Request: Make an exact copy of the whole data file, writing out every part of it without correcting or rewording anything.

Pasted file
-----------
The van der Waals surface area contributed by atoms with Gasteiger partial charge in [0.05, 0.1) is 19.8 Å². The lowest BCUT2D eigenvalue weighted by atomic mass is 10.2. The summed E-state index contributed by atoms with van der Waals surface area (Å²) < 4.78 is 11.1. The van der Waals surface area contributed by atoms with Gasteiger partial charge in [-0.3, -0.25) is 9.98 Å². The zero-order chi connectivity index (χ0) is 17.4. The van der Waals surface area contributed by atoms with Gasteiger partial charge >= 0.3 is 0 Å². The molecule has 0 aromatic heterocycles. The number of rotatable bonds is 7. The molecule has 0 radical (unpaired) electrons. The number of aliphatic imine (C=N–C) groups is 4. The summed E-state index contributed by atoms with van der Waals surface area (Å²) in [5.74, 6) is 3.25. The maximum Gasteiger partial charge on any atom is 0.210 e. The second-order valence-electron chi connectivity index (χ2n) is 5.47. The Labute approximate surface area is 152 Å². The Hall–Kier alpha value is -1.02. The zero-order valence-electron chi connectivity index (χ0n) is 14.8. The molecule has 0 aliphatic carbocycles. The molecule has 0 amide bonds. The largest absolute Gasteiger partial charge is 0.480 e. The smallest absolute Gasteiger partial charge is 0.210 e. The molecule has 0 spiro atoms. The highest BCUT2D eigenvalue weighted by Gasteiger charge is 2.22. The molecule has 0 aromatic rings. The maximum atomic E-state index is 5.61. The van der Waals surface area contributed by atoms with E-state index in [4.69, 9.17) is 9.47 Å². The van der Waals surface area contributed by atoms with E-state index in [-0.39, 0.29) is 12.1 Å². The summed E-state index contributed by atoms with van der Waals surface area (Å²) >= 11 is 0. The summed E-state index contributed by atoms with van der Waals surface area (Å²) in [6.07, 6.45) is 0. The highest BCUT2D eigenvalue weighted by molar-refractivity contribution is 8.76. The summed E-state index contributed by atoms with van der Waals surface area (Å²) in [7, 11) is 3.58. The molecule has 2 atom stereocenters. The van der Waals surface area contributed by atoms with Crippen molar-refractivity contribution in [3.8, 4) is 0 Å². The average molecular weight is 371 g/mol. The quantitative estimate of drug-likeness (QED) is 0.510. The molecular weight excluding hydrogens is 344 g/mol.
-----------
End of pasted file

The van der Waals surface area contributed by atoms with Gasteiger partial charge in [0.05, 0.1) is 19.8 Å². The lowest BCUT2D eigenvalue weighted by atomic mass is 10.2. The summed E-state index contributed by atoms with van der Waals surface area (Å²) < 4.78 is 11.1. The van der Waals surface area contributed by atoms with Gasteiger partial charge in [-0.3, -0.25) is 9.98 Å². The zero-order chi connectivity index (χ0) is 17.4. The van der Waals surface area contributed by atoms with Gasteiger partial charge >= 0.3 is 0 Å². The molecule has 0 aromatic heterocycles. The number of rotatable bonds is 7. The molecule has 0 radical (unpaired) electrons. The number of aliphatic imine (C=N–C) groups is 4. The summed E-state index contributed by atoms with van der Waals surface area (Å²) in [5.74, 6) is 3.25. The maximum Gasteiger partial charge on any atom is 0.210 e. The second-order valence-electron chi connectivity index (χ2n) is 5.47. The Labute approximate surface area is 152 Å². The Hall–Kier alpha value is -1.02. The zero-order valence-electron chi connectivity index (χ0n) is 14.8. The molecule has 0 aliphatic carbocycles. The molecule has 0 amide bonds. The largest absolute Gasteiger partial charge is 0.480 e. The smallest absolute Gasteiger partial charge is 0.210 e. The molecule has 0 spiro atoms. The highest BCUT2D eigenvalue weighted by Gasteiger charge is 2.22. The molecule has 0 aromatic rings. The maximum atomic E-state index is 5.61. The van der Waals surface area contributed by atoms with E-state index in [4.69, 9.17) is 9.47 Å². The van der Waals surface area contributed by atoms with E-state index in [-0.39, 0.29) is 12.1 Å². The summed E-state index contributed by atoms with van der Waals surface area (Å²) >= 11 is 0. The summed E-state index contributed by atoms with van der Waals surface area (Å²) in [6.07, 6.45) is 0. The highest BCUT2D eigenvalue weighted by molar-refractivity contribution is 8.76. The summed E-state index contributed by atoms with van der Waals surface area (Å²) in [7, 11) is 3.58. The molecule has 2 atom stereocenters. The van der Waals surface area contributed by atoms with Crippen molar-refractivity contribution in [3.8, 4) is 0 Å². The average molecular weight is 371 g/mol. The quantitative estimate of drug-likeness (QED) is 0.510. The molecular weight excluding hydrogens is 344 g/mol.